[Haskell-cafe] Memoization/call-by-need

Tim Chevalier catamorphism at gmail.com
Wed Sep 15 16:38:48 EDT 2010

On 9/15/10, Alex Rozenshteyn <rpglover64 at gmail.com> wrote:
> I feel that there is something that I don't understand completely:  I have
> been told that Haskell does not memoize function call, e.g.
> > slowFib 50
> will run just as slowly each time it is called.  However, I have read that
> Haskell has call-by-need semantics, which were described as "lazy evaluation
> with memoization"
> I understand that
> > fib50 = slowFib 50
> will take a while to run the first time but be instant each subsequent call;
> does this count as memoization?

Hi, Alex --

Haskell's informal semantics dictate that if we evaluate the expression:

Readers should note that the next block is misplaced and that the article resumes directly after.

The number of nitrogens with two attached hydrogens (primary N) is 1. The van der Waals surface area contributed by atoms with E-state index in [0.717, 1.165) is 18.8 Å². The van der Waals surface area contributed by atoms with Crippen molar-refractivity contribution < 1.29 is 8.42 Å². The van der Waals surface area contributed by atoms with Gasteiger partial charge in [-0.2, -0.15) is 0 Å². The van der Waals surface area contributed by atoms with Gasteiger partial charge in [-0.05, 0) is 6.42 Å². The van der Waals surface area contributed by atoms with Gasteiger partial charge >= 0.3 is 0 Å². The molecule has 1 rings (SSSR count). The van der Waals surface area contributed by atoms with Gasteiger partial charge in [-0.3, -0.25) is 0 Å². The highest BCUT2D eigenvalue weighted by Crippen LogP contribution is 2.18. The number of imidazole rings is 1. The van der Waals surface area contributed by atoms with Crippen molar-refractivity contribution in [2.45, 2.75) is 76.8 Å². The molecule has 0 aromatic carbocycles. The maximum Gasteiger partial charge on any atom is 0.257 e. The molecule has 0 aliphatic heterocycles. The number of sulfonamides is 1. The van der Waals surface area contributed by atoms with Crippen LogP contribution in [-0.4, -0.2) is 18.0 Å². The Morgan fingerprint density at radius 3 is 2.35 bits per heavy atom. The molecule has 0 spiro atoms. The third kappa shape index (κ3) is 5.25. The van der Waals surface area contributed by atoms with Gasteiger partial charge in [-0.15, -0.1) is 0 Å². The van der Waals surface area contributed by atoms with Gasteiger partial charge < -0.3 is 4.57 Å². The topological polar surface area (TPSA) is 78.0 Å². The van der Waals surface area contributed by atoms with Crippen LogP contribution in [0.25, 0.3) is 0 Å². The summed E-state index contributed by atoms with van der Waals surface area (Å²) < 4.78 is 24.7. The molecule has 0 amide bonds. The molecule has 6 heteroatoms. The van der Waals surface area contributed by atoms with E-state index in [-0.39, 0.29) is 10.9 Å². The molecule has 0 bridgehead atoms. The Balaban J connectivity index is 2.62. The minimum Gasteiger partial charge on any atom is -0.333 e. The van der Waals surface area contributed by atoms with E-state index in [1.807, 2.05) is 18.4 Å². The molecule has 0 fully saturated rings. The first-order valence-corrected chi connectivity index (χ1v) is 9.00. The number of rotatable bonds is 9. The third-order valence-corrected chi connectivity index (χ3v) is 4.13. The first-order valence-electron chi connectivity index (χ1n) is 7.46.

let fib50 = slowFib 50 in
  fib50 + fib50

then the expression (slowFib 50) will be evaluated only once, not
twice, because it has a name. On the other hand, if you wrote:

let fib50 = slowFib 50 in
  fib50 + (slowFib 50)

then (slowFib 50) would be evaluated twice, because there's no
principle requiring the compiler to notice that (slowFib 50) is the
same expression as the one bound to fib50.

An optimization called "full laziness" can accomplish the kind of
stronger memoization you were suggesting in some cases, but GHC
doesn't do it consistently, as it can make performance worse.


Tim Chevalier * http://cs.pdx.edu/~tjc * Often in error, never in doubt
"Both of them are to world religions what JavaScript is to programming
languages." -- Juli Mallett, on Satanism and Wicca

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